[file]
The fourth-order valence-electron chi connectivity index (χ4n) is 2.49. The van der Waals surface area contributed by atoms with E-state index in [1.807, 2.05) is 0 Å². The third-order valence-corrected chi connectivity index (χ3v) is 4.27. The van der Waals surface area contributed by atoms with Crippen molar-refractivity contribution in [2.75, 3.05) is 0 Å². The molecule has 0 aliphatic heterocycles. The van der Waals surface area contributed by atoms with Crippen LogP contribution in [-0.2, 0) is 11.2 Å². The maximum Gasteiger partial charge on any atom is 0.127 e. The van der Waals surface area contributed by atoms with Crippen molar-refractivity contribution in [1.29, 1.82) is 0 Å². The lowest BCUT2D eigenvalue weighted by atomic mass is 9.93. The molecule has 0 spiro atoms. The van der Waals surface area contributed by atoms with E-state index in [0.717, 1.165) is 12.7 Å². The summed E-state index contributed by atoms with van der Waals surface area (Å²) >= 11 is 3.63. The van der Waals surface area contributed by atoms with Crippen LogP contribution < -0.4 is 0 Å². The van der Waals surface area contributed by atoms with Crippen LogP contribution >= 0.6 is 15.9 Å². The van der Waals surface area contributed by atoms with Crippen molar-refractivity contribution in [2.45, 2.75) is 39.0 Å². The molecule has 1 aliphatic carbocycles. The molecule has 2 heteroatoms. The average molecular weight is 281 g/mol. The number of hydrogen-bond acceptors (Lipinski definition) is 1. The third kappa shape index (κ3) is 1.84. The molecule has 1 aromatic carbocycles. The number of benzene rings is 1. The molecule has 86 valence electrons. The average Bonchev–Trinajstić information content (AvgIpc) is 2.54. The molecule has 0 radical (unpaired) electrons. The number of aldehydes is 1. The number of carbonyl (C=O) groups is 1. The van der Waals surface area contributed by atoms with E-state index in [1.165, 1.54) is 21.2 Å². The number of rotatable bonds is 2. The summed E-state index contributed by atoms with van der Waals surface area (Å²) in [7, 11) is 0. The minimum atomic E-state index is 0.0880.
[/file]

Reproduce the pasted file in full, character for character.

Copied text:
The fourth-order valence-electron chi connectivity index (χ4n) is 2.49. The van der Waals surface area contributed by atoms with E-state index in [1.807, 2.05) is 0 Å². The third-order valence-corrected chi connectivity index (χ3v) is 4.27. The van der Waals surface area contributed by atoms with Crippen molar-refractivity contribution in [2.75, 3.05) is 0 Å². The molecule has 0 aliphatic heterocycles. The van der Waals surface area contributed by atoms with Crippen LogP contribution in [-0.2, 0) is 11.2 Å². The maximum Gasteiger partial charge on any atom is 0.127 e. The van der Waals surface area contributed by atoms with Crippen molar-refractivity contribution in [1.29, 1.82) is 0 Å². The lowest BCUT2D eigenvalue weighted by atomic mass is 9.93. The molecule has 0 spiro atoms. The van der Waals surface area contributed by atoms with E-state index in [0.717, 1.165) is 12.7 Å². The summed E-state index contributed by atoms with van der Waals surface area (Å²) >= 11 is 3.63. The van der Waals surface area contributed by atoms with Crippen LogP contribution < -0.4 is 0 Å². The van der Waals surface area contributed by atoms with Crippen LogP contribution >= 0.6 is 15.9 Å². The van der Waals surface area contributed by atoms with Crippen molar-refractivity contribution in [2.45, 2.75) is 39.0 Å². The molecule has 1 aliphatic carbocycles. The molecule has 2 heteroatoms. The average molecular weight is 281 g/mol. The number of hydrogen-bond acceptors (Lipinski definition) is 1. The third kappa shape index (κ3) is 1.84. The molecule has 1 aromatic carbocycles. The number of benzene rings is 1. The molecule has 86 valence electrons. The average Bonchev–Trinajstić information content (AvgIpc) is 2.54. The molecule has 0 radical (unpaired) electrons. The number of aldehydes is 1. The number of carbonyl (C=O) groups is 1. The van der Waals surface area contributed by atoms with E-state index in [1.165, 1.54) is 21.2 Å². The number of rotatable bonds is 2. The summed E-state index contributed by atoms with van der Waals surface area (Å²) in [7, 11) is 0. The minimum atomic E-state index is 0.0880.